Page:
There’s also lodash-node, which you then would require something in a nested path like: require('lodash/underscore/bind'). Which is pretty close, because now when we browserify it all, we’ll end up only including the code it uses. But those paths are a bit unsightly and hard to remember, in my opinion.

lodash v3 now has modules available in its primary package:

var clone = require('lodash/lang/clone')

Module paths are easy to remember because they map directly to their documented categories.

But there’s still some more subtlety there that’s a bit annoying. Specifically, that the Lo-Dash and Underscore codebases will march on. Which means we might be at 2.4.1 if we used Lo-Dash right now, for example. So we would have to pick a version range to march along with.

Devs can use ^3.0.0 for lodash, similar to using ^1.0.0 for Amp.

But when 3.x.x comes out, we’ll have to update dependencies in order to get proper de-duping. I don’t want to track Lo-Dash either, if all I want is a utility method, in most cases those seem like they should very rarely need any updating at all, right?

In lodash v3 modularized packages are updated independently of the stable version (from 3.0 up to around the current stable version). Some are 3.0.0, others 3.0.1, and others 3.1.0. Bumps are handled automatically by lodash-cli which makes managing 150+ modules a breeze and helps avoid oversights.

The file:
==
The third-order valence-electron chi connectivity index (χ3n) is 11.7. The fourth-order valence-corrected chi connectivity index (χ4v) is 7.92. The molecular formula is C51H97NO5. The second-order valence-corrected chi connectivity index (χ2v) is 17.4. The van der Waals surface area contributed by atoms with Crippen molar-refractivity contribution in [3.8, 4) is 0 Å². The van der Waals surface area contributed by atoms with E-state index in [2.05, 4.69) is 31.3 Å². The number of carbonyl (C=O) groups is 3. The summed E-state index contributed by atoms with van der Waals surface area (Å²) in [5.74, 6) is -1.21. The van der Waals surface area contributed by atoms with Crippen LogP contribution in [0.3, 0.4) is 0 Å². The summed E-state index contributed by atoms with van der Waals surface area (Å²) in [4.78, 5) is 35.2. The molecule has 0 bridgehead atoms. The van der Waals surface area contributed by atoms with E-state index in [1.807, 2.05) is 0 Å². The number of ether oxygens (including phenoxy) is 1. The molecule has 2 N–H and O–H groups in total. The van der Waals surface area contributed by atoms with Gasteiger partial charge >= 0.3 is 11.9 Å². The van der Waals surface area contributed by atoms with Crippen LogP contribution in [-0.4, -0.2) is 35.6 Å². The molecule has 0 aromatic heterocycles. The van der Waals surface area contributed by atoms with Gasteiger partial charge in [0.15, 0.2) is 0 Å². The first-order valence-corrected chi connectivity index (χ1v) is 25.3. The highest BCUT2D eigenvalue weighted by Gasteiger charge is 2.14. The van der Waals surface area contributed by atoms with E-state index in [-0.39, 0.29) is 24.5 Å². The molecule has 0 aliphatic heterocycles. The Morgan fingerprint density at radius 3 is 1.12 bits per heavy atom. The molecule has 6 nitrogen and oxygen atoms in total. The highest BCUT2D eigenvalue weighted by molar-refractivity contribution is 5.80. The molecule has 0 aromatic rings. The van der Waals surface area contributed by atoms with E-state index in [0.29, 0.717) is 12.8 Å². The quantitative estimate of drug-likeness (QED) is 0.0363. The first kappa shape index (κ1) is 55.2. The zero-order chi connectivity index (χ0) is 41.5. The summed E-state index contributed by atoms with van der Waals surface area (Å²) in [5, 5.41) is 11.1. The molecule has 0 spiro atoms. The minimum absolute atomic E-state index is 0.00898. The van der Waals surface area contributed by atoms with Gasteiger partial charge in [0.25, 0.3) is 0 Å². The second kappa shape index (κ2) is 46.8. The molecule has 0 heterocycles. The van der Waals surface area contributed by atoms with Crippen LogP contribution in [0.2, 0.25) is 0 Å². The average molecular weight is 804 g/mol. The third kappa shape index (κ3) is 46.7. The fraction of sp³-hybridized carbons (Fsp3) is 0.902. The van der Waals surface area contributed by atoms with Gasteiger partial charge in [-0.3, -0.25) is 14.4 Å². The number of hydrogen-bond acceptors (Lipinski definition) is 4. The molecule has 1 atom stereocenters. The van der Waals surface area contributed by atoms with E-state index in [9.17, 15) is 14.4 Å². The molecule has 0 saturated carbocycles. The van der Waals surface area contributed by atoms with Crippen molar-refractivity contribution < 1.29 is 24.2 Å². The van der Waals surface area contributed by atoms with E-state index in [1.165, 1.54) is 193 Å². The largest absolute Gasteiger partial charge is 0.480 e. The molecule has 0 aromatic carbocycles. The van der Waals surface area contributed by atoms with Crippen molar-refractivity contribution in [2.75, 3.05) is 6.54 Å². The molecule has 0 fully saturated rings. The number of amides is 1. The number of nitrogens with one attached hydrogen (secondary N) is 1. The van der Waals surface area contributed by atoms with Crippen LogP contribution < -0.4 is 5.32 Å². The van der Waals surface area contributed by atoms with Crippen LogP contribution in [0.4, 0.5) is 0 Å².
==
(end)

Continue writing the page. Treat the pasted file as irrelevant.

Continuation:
Take for example the lodash.noop method. First, I’m not convinced an empty function deserves to be its own module, but that aside, to me it feels odd that a module like this should ever have reached a SemVer version of 2.4.1.

In v3 several smaller functions like noop and identity are inlined in much the same way that Amp does so there's no need to worry about it. If one was to depend on it though they could use the * version range.

So what about this concept of β€œdone” code? Is there such a thing?

It's complicated. Amp appears to have v2.0 work lined-up and has to walk a precarious path to keep from bumping while following semver. With Amp porting Underscore much of the history of fixes, implementation rationale, & direction is lost. Even in this short time since Amp's release, Underscore has optimized and fixed bugs that are missing in Amp. Keeping up with fixes, features, & optimizations is time consuming so the gap will likely widen.